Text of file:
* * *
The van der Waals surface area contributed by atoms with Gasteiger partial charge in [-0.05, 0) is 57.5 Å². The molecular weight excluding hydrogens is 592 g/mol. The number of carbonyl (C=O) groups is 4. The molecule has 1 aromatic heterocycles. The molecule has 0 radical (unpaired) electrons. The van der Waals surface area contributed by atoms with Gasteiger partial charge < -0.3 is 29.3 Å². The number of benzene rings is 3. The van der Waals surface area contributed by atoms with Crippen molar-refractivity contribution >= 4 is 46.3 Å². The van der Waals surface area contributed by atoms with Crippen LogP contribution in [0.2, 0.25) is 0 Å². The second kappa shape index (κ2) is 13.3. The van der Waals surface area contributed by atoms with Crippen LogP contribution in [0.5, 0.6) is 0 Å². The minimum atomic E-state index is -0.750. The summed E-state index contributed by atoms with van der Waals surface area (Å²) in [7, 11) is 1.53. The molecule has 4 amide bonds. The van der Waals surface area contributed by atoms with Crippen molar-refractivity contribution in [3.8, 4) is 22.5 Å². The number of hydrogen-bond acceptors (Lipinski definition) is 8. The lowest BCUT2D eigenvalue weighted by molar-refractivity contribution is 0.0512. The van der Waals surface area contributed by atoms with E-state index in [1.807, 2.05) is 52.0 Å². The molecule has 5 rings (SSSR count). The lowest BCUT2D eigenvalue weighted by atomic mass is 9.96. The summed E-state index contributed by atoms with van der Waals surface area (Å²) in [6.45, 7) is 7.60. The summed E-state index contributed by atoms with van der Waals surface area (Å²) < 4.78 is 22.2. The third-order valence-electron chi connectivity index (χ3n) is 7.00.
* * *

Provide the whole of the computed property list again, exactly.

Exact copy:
The van der Waals surface area contributed by atoms with Gasteiger partial charge in [-0.05, 0) is 57.5 Å². The molecular weight excluding hydrogens is 592 g/mol. The number of carbonyl (C=O) groups is 4. The molecule has 1 aromatic heterocycles. The molecule has 0 radical (unpaired) electrons. The van der Waals surface area contributed by atoms with Gasteiger partial charge < -0.3 is 29.3 Å². The number of benzene rings is 3. The van der Waals surface area contributed by atoms with Crippen molar-refractivity contribution >= 4 is 46.3 Å². The van der Waals surface area contributed by atoms with Crippen LogP contribution in [0.2, 0.25) is 0 Å². The second kappa shape index (κ2) is 13.3. The van der Waals surface area contributed by atoms with Crippen LogP contribution in [0.5, 0.6) is 0 Å². The minimum atomic E-state index is -0.750. The summed E-state index contributed by atoms with van der Waals surface area (Å²) in [7, 11) is 1.53. The molecule has 4 amide bonds. The van der Waals surface area contributed by atoms with Crippen molar-refractivity contribution in [3.8, 4) is 22.5 Å². The number of hydrogen-bond acceptors (Lipinski definition) is 8. The lowest BCUT2D eigenvalue weighted by molar-refractivity contribution is 0.0512. The van der Waals surface area contributed by atoms with E-state index in [1.807, 2.05) is 52.0 Å². The molecule has 5 rings (SSSR count). The lowest BCUT2D eigenvalue weighted by atomic mass is 9.96. The summed E-state index contributed by atoms with van der Waals surface area (Å²) in [6.45, 7) is 7.60. The summed E-state index contributed by atoms with van der Waals surface area (Å²) < 4.78 is 22.2. The third-order valence-electron chi connectivity index (χ3n) is 7.00.